Berenstain/Berenstein controversy aside, the Berenstain Bears books were such a big part of my childhood, both as books and the PBS cartoon. The only Berenstain Bears book that my family actually owned was The Berenstain Bears and Mama’s New Job. I read this book so many times growing up. I also read the Berenstain Bears chapter books in early elementary school. Once in first grade, my teacher, Mrs. Frank, wouldn’t let my check out seven chapter books from the library (I was so mad at the time!), and I’m sure that these books were part of my stack.
4. The Book of Virtues
The Book of Virtues: A Treasury of Great Moral Stories is exactly what it sounds like. And I know what you’re thinking, “Macy, why is this on your Children’s Books Weeks list?” Well this book is sort of meant for children, and it does have some really awesome stories in it. But I also remember this book because my dad read from it to us. That’s really what I connect with this book. Reading to your kids is important, because they will remember it.
5. Time for Andrew
This Mary Downing Hahn novel is what got me hooked on historical fiction. Reading about Andrew’s choice to go back in time to save his great uncle from diphtheria was always so incredible to me because Hahn wrote such engrossing scenarios. I’m not usually one for ghost stories/mysteries, but this book is just phenomenal. Also the emotional moment at the end is awesome. Historical fiction has long been one of my favorite genres, and this is the book that sent me down the path of loving it.
6. Geronimo Stilton
One of my childhood nicknames was “Mouse,” so as a kid, I loved any book that featured anthropomorphized mice (Babymouse, The Tale of Desperaux, Mrs. Frisby and the Rats of NIMH, etc…), and the Geronimo Stilton series was one of my favorites. I read these books for so long, because my library had a really good selection of these books. The bright and engaging colors made these so fun to read. I also bought several of these books for myself, and I think that’s what started my book buying habit and my personal book collection.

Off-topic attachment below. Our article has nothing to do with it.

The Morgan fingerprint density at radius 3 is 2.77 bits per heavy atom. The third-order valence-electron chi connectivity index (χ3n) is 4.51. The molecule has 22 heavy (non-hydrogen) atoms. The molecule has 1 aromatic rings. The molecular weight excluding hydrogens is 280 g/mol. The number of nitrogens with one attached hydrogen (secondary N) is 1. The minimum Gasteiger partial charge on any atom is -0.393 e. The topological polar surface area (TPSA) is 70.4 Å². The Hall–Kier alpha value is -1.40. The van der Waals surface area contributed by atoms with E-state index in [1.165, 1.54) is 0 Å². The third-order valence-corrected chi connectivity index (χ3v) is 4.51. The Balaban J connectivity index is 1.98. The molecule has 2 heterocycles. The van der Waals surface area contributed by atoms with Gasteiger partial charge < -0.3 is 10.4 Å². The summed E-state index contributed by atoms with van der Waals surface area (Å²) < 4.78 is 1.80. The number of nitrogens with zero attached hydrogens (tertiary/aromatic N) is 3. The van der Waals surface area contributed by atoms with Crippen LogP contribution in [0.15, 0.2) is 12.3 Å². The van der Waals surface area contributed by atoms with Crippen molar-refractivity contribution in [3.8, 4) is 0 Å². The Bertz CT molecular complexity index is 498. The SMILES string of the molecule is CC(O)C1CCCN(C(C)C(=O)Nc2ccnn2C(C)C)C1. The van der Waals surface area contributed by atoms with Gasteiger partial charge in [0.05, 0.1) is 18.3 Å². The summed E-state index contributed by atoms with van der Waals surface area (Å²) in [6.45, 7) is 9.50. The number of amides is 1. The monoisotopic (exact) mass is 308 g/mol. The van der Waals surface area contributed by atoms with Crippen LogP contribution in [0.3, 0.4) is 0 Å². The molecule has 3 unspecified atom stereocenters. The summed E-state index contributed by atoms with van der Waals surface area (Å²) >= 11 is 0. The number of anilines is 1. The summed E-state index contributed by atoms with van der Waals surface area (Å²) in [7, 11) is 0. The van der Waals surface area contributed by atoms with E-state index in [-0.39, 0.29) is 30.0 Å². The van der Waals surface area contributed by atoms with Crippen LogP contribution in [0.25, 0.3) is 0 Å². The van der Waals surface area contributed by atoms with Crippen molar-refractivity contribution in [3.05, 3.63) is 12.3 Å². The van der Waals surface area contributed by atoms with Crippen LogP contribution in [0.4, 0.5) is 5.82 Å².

7. The Doll People
This book made it on the list because I saw a copy of the second book in the series, The Meanest Doll in the World when I was at a used bookstore with my grandma a couple of weeks ago. I immediately started telling my grandma about Annabelle Doll and Tiffany Funcraft and their adventures. I loved these books in elementary school and it was so much fun to be able to tell my grandma all about them over a decade after I’d last read them. Therefore, I couldn’t just leave it off the list.
While these are the seven books I chose for my Children’s Book Week list, there are so many others that I could have added such as Arthur, Franklin, The Boxcar Children, and Matilda (and so so so many more). Children’s literature has played such an important part of my life and I wouldn’t have it any other way. Being able to look at the books that played a large role in my life has been incredibly fulfilling. Stay tuned to see what I talk about next!
As always, I’d love to hear from you. Let me know what your favorite children’s books are or what you think about the books I’ve added to my list. Keep reading on!